6 tips for easing into the back-to-school routine
Jackie Dunham, CTVNews.ca
Published Thursday, September 1, 2016 6:00AM EDT
As the carefree days of summer come to an end, families across the country are readying themselves for the start of another school year. This means back-to-school shopping, rearranging schedules and creating new routines. Most students will need to wake up earlier than they did during the summer months; if they’re not prepared, this can be a tough adjustment to make. CTVNews.ca takes a look at the ways parents and their kids can ease the transition from vacation-mode to school-mode.
1. Start a new routine early:
Establishing a consistent routine is important for students at any age. For younger children who may be starting junior kindergarten for the first time, it is particularly important to create new sleeping habits before the school year starts. Sleep consultant, Alanna McGinn, told CTV’s Your Morning on Tuesday that going from napping once a day to a full day of class can be a big shift for young children.
She said it’s important for parents to focus on changing their kids’ bedtimes but not the amount of sleep they receive. Starting a routine of going to bed earlier and waking them up earlier is easier if families start a few days before school starts according to McGinn.
Kathryn Underwood, an associate professor in early childhood studies at Ryerson University, told CTVNews.ca that children need to play an active role in getting ready for the year. She said a lot of the time parents don’t want their kids to be stressed so they will make all of their lunches and set out their clothes for them. She said parents should encourage their kids to help with the chores to give them a sense of responsibility.
Laurie Ford, associate professor at the University of British Columbia's Institute for Early Education and Research, told CTVNews.ca that making a list of the new steps in the routine can also be useful. She said writing out steps in the morning, such as waking up, having a bath or brushing their teeth can provide a clear structure for the family.
"Don't have the first day of school be the first time that you sort all of that out,” she said.
As for teenagers, it’s a little trickier for parents to set a firm schedule for their older children. McGinn said the key to helping teenagers adapt to another school year is communication. She said teenagers should communicate what their sleep needs are to their parents so that everyone is on the same page.
2. Reduce anxiety:
Underwood said it is normal for students to be anxious when they begin something new and unknown, especially if it’s their first day or they’re starting a different school. She said parents should help their children push through the anxiety in an appropriate way.
“When something makes us nervous, one of the best ways to address that is to actually do it,” she said.
She also believes encouraging your child to find a friend they can talk to and stick with while they ease into their new surroundings can be helpful. Ford said that when kids go through a big change, such as starting a new school, it's a good idea to talk to them about their concerns in advance. She said coming up with a backup plan or a "cheat sheet" with a map, if they're afraid of getting lost for example, can really alleviate some anxiety.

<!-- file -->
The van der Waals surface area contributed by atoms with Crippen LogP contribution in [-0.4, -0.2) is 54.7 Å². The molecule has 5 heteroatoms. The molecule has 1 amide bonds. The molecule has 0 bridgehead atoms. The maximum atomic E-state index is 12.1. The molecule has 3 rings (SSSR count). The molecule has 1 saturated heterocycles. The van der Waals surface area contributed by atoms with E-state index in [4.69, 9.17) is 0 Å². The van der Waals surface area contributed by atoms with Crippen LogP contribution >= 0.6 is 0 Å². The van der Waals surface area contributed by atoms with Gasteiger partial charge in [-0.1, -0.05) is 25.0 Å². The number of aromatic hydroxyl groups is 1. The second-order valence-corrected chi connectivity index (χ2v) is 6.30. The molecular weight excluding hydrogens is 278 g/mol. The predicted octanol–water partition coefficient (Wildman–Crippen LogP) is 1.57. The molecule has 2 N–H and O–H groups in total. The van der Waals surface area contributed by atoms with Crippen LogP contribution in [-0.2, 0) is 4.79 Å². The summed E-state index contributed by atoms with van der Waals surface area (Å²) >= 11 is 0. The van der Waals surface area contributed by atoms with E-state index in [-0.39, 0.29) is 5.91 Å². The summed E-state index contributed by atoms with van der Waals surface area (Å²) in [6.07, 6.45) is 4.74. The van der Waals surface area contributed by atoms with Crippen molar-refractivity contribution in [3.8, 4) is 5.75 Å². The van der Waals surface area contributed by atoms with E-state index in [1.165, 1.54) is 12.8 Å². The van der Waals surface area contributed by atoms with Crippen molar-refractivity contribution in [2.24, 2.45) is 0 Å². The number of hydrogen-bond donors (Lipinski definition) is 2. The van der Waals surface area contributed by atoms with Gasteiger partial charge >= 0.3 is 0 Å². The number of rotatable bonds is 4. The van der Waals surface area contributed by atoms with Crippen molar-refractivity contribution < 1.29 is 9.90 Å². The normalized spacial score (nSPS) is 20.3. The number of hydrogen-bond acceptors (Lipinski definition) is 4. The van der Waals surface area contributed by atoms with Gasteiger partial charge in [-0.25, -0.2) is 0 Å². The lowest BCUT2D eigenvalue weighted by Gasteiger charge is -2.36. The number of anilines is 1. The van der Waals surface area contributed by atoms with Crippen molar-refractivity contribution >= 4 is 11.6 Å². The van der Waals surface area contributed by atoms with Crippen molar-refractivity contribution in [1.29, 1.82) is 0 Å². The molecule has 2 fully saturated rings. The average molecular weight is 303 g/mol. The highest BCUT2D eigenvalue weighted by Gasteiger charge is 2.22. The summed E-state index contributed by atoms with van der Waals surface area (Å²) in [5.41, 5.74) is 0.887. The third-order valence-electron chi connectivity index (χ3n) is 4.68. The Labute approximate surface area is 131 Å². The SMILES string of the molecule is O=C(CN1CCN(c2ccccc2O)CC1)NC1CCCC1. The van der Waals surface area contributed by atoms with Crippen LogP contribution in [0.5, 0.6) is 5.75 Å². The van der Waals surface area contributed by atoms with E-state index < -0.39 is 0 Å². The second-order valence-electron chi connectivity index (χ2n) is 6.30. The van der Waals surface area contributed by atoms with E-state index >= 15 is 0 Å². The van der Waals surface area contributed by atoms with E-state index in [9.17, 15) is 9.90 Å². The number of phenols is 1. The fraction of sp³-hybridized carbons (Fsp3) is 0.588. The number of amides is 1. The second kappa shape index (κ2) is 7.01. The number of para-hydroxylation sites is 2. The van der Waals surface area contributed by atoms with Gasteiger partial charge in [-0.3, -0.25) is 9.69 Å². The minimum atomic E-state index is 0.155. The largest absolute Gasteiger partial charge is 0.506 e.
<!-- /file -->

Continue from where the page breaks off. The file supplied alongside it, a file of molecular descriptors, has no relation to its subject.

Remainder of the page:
Another way families can adjust to a new school routine is by taking stock of their technology usage at home. McGinn suggested that the entire family should “unplug” in the evenings before bedtime. She said parents need to be an example for their kids when it comes to limiting the time spent on cellphones, tablets and computers. McGinn encouraged using a family docking system.
“Within the home, choose a spot where everybody can charge (their devices) overnight,” she said. “It keeps everything organized, charged and out of their rooms (bedrooms).”
McGinn said families can use an alarm clock instead of a cellphone to wake up in the mornings.
For younger children, Underwood said it’s a good idea to encourage them to be off of screens for as long as they can because it becomes a lot harder to do that as they get older.
4. Create a proper sleep environment:
McGinn recommended creating an environment that is conducive to sleep in order to maintain a consistent bedtime routine. She said emulating a “cave-like setting” can be really helpful in limiting the time it takes for people to fall asleep.
“Making sure it’s nice and dark with blackout blinds, blackout panels,” she said. “Making sure it’s quiet. Maybe you want to incorporate a white noise machine or sound spa.”
She also suggested making sure the bedroom has cooler temperatures, clearing all the clutter and replacing the mattress every five years.
5. Prioritize sleep:
Underwood said one way to make it easier for children to adapt to their new bedtimes is if the whole family changes their nighttime routines with them. Even if the other family members aren’t going to school, they should still be thinking about their health and being well-rested.
McGinn said that parents should be sleep role models for their kids by prioritizing sleep and abiding by a consistent sleep schedule. She said that trying mindfulness techniques such as meditation, bedtime yoga, mindful breathing and mindful thinking can help adults adjust to an earlier bedtime.
6. Don’t compare yourself:
Lastly, Underwood said that parents shouldn’t compare themselves to other families and how they’re preparing their children for the upcoming school year.
“Comparing yourself is part of, what I think, creates anxiety,” she said.
She also said that parents shouldn’t compare their kids to other kids in the classroom because they all develop differently and at different stages. Instead, Underwood said they should focus on getting their children the right support they need at that time.